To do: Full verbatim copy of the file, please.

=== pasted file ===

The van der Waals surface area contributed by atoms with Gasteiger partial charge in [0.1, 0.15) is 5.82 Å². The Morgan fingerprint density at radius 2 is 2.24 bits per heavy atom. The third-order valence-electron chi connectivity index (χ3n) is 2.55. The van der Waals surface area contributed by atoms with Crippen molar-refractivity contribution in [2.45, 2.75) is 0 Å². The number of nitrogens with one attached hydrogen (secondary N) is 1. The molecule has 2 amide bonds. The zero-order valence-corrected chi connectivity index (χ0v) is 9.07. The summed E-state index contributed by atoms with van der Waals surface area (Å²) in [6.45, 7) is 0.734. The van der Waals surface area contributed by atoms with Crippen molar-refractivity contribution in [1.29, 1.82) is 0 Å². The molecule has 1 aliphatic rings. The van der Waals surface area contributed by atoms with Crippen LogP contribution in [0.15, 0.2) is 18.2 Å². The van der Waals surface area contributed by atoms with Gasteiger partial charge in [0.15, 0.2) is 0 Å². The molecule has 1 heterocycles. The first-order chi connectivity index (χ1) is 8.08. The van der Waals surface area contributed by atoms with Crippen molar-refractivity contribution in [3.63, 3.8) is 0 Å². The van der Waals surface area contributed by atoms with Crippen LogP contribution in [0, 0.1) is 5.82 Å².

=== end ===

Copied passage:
The van der Waals surface area contributed by atoms with Gasteiger partial charge in [0.1, 0.15) is 5.82 Å². The Morgan fingerprint density at radius 2 is 2.24 bits per heavy atom. The third-order valence-electron chi connectivity index (χ3n) is 2.55. The van der Waals surface area contributed by atoms with Crippen molar-refractivity contribution in [2.45, 2.75) is 0 Å². The number of nitrogens with one attached hydrogen (secondary N) is 1. The molecule has 2 amide bonds. The zero-order valence-corrected chi connectivity index (χ0v) is 9.07. The summed E-state index contributed by atoms with van der Waals surface area (Å²) in [6.45, 7) is 0.734. The van der Waals surface area contributed by atoms with Crippen molar-refractivity contribution in [1.29, 1.82) is 0 Å². The molecule has 1 aliphatic rings. The van der Waals surface area contributed by atoms with Crippen LogP contribution in [0.15, 0.2) is 18.2 Å². The van der Waals surface area contributed by atoms with Gasteiger partial charge in [0.15, 0.2) is 0 Å². The molecule has 1 heterocycles. The first-order chi connectivity index (χ1) is 8.08. The van der Waals surface area contributed by atoms with Crippen molar-refractivity contribution in [3.63, 3.8) is 0 Å². The van der Waals surface area contributed by atoms with Crippen LogP contribution in [0, 0.1) is 5.82 Å².